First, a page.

November 11, 2011
The history and implications of apartheid on the South African Jewish community and how it has adapted post-apartheid took centre stage at the Cape Town conference of the South African Jewish Board of Deputies, the community’s representative body, Oct. 29-30. The conference is the first time that the organized Jewish community has examined itself in this regard, an effort that was described as courageous by Dan Diker, secretary general of the World Jewish Congress, who delivered the keynote address at the gala opening.
Panelists did not shy away from sensitive issues. Deborah Posel, professor of sociology at the University of Cape Town, stated that white South Africans, including Jews, were beneficiaries of apartheid and need to acknowledge this in publicly symbolic and material ways.
“There is still a tendency among white South Africans, including Jews, to deny our complicity with apartheid,” she continued, adding that the community was “at risk again of becoming complicit with an ethically abhorrent situation – this time, a situation of deepening inequality. As Jews, we need to confront this and think about how to respond in ethically appropriate ways, and to compensate for our history of material advantage.”
Veteran community leader Mervyn Smith drew attention to the influence of Jewish students at the Universities of Cape Town and the Witwatersrand (Wits) who had played a leading role in the struggle against apartheid. “Many of these left South Africa because they felt there was no future here.
“One of the lesser sins of apartheid was that it took our children away from us, where our loss was those Jewish communities’ gain. Think what our Jewish community would have been like with them here,” he said.
Referring to the board’s policy of political non-involvement under apartheid, researcher Claudia Braude spoke of the concomitant marginalization of “leftist” Jews that had divided the community. This old dynamic took on a new life in post-apartheid South Africa, she contended, this time with international consequences.
“The people who really could counter the Israel-apartheid analogy are precisely the anti-apartheid Jews who fought the struggle, but who have this massive farribel [Yiddish for family quarrel] going down with the board and are not going to be seen to be associating with this. This is the effect of not having dealt with this history.”
Anti-apartheid activist Howard Sackstein suggested there was a “lot of bridge building” that needed to take place between the organized community and former activists, as there had been “such alienation over such a long time.” As a student at Wits, he had found himself under threat not only from the authorities, but from leaders within the Jewish community.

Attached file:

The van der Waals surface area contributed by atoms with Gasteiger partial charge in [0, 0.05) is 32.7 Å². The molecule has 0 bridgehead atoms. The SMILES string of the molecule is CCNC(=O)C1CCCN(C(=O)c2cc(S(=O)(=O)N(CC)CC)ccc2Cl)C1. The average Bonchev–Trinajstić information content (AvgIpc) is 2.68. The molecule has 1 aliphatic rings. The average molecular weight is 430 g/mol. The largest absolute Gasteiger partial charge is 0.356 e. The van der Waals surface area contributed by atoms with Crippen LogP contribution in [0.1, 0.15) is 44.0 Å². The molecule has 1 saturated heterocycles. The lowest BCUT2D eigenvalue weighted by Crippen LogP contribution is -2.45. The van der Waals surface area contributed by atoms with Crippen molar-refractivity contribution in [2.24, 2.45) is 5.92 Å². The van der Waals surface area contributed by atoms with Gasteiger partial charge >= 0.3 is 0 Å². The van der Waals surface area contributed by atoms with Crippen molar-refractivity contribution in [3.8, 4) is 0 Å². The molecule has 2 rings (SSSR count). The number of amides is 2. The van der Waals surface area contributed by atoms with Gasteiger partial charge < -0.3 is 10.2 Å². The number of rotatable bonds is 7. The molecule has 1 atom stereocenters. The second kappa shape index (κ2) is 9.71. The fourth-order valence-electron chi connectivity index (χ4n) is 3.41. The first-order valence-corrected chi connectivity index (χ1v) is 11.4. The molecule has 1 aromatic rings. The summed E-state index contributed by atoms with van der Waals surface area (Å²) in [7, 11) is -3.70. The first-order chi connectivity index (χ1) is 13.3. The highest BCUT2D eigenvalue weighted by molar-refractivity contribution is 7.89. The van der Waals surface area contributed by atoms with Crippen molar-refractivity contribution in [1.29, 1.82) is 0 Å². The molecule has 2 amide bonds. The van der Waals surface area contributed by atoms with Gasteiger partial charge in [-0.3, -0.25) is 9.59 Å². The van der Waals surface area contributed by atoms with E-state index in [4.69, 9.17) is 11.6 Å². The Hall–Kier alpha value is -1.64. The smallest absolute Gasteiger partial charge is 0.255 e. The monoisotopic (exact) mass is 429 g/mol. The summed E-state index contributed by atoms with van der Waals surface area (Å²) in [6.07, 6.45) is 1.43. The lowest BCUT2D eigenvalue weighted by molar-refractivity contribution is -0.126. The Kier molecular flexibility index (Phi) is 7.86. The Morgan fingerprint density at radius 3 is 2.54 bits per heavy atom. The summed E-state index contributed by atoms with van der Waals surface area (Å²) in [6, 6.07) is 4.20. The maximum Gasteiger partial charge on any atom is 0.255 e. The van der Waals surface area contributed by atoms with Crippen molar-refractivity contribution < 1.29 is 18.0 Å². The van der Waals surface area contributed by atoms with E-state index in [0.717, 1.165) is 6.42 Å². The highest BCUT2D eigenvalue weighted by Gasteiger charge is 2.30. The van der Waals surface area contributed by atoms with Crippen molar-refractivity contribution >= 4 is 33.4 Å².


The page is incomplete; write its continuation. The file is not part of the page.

Wendy Kahn, the board’s national director, commented that it was now seeking guidance on many issues from the activists, acknowledging that there was “a long, hard road ahead.”
Diker appealed to the South African Jewish community to work with WJC “to help us get through the assault using the false, grotesque apartheid analogy against the Jewish nation state. You’re the experts; we’re your students. Help us learn,” he urged.
Participants indicated that there was much room for improvement when it came to assessing how the community has measured up in the new democratic order. Martine Schaffer feels the Jewish community has, since 1994, become “more insular. We have become more religious and inwardly focused,” she said.
“We have lost the voice that earned us respect as a group of people who believed in fighting for justice. We have built walls and barriers, physically and emotionally,” whereas “we have a responsibility to be active citizens,” she continued. “We are extremely quick to criticize the South Africa that we live in today…. I don’t believe we are engaging enough in being part of the solution.”
Schaffer has no doubt that her decision to return to South Africa after spending eight years in the United Kingdom was the correct one. “I am able to make a contribution. I could not do this with the same passion, impact or relevance anywhere else in the world,” she said.
Young lawyer Amy Stein said she found negativity about the country, often among the older generation, “deeply upsetting.” The most common negative perception is that there are no jobs or opportunities for whites in South Africa. In fact, she argued, young Jews should be encouraged to be an active part of the country’s future.
“There is ample opportunity in this country. As a developing nation, the possibilities for growth and development are endless…. Being Jewish and living in South Africa should be viewed as a privilege and with privilege comes responsibility,” she stressed.
Ann Harris, widow of the late chief rabbi Cyril Harris and a director of Afrika Tikkun, the community’s outreach initiative, commented that there was “not much community buy in” to Jewish-initiated outreach projects. “The connection between donors and clients is very lacking,” she stated.
On the political front, outgoing vice-chairman of the Cape Board Rael Kaimowitz noted that the government is not a friend of Israel. “We see, on a regular basis, a bias towards the Palestinians, largely due to the historic relationship of the African National Congress (the ruling party) and the Palestine Liberation Organization.”
Large-scale emigration during the apartheid years had resulted in an aging community, with families spread all over the world, and the financial burden often resting with the local community. A “sharp growth” in religiosity – something Kaimowitz attributed to “the uncertainty of apartheid and the birth pangs of our democracy” – had seen a “widening gap” between the observant and non-observant, while also highlighting the split between Orthodox and Reform Judaism.
Moira Schneider is a JTA correspondent in South Africa and the Cape Town correspondent for theSouth African Jewish Report.